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Then shall ev'ry guiltlefs pleafure
Smile with charms unknown before, Hope fecure in real treafure
Mourn her blasted joys no more: Then through each revolving year— Though earthly glories fad away, Though youth, and strength, and life itfelf, decayYet still more bright the profpect fhall appear; Happier still the latest day, Brightest far the partiog ray.— O'er life's last scene celestial beams ihall fliine, Till Death at length lhall burst the chain, While fongs of triumph found on high; Then ihall Hope her pow'r resign, Lost in -endlefs ecstafy, And never-fading joy in heaven's full glories reign.
AN AUTUMNAL ELEGY.
JLoNELY and silent, o'er the russet sields,
Musing along, with pensive steps I love !— The fcene no more its wonted pleafure yields,
Its beauty loft, and mute the neighb'ring grove* Whilst Grief o'er drooping Nature tbeds a tear,
Assection fond ihall pour the duteous lay, To mourn the ruins of the falling year,
Ere yet the wmtry storms o'ercast the day.
Sweet were thole fcenes, when lovely crops of grain Wav'd to the foft-w;ng'd breeze, that fragrance bore
From yonder, balmy meads and fertile plain, Which now their flowery vestment wear no more. Twas there, with bright-ey'd Fancy erst, I sira\'d
To meet Hygeia on the dewy lawn;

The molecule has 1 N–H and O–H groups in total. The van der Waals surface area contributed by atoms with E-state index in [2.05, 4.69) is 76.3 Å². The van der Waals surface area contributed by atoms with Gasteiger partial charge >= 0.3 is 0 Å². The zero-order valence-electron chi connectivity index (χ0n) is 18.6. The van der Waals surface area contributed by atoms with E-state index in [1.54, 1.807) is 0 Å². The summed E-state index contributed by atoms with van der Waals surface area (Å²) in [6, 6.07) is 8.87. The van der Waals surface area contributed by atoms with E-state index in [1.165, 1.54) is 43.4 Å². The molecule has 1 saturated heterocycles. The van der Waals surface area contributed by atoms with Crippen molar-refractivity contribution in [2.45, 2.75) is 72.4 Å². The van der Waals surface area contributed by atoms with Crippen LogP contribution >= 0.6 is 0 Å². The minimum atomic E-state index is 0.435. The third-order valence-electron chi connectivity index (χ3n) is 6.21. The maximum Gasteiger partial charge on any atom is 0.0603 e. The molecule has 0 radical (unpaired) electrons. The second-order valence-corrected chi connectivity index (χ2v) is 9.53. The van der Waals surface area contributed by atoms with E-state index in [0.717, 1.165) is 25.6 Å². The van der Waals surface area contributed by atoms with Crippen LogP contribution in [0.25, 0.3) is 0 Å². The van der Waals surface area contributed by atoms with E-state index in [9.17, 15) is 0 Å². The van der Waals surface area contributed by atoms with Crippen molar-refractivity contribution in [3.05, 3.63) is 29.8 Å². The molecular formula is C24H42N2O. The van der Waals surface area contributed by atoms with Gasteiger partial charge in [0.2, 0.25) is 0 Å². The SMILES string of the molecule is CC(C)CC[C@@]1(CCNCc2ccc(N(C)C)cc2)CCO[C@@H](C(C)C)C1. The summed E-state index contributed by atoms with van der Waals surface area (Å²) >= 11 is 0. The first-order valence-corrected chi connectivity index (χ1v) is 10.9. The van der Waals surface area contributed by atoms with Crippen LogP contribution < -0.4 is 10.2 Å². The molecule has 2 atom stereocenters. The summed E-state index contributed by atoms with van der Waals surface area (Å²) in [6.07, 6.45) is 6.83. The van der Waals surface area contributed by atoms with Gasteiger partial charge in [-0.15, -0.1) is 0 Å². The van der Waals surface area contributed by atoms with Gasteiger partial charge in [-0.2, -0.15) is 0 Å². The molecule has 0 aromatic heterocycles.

When young Aurora kindled up the dawn.
What time chaste Eve aflum'd her gentle reign, Tasted the fweets by bounteous Nature fpread;
Sootli'd by fweet Philomela's charming strain :— But now, which way soe'er I turn my eyes,
The fading profpect sickens to my view, The drooping Woodland's variegated dyes
Proclaim around gay Summer's last adieu.
Adieu, ye sields; adieu, ye once-lov'd shade;;
Adieu thofe pleafures once to me ye gave 1 For others joy the flowers may deck your glades,
Your warblers sing, and future foliage wave. But why lament for transient pleafures flown?
Spring shall return, and deck the ravag'd plain; Nature again fhall lofe her wintry frown.
And fmile through all her animated reign. If not to me; yet Hope's tranflucent ray
Opens a profpect far beyond the tomb, Where happy sields enjoy a cloudlefs day,
And groves immortal wear a fadelefs bloom. A few revolving funs the change may bring,
Which lands me on that peaceful boundlefs snore, There to enjoy an everlasting Spring,
Where Winter storms disturb the fcene no more.
THE HEBREW POET.
This ODE represents tire Difficulty of a just Translation of the Psalms of David, in all their Hebrew Glory ; with an Apology for the Imitation of them io Christian Language.
Shew roe the man that dares and sings
The bard* that climb'd to Cooper's Hi!!,
Blest Poet! nov/, like gentle Thames,
Rivers of peace attend his fong,
When kindling with victorious sire,
The lyre refounds unknown alarms,
Behold the God! th' Almighty King
Ten thoufand cheruhs wait his courfe,
But who thefe frowns of wrath can draw,
He fpake; the cleaving waters fled,
In heaps the frighted billows stand,
Turning his hand with fovereign fweep
Here camps> with wide Crrihattl'd force;
See hi* hroad fword flies o'er the strings, And mows down nations with their kings From every chord his holts are hurl'd, And vengeance fmites the rehel world.
Lo! the great Poet shists the fcene;
No meaner mufe could weave the light,
Now in prophetic light he fees
See Jews and Heathens sir'd with rage;
God's only Son; hehold he dies!
But Heaven's Anointed must not dwell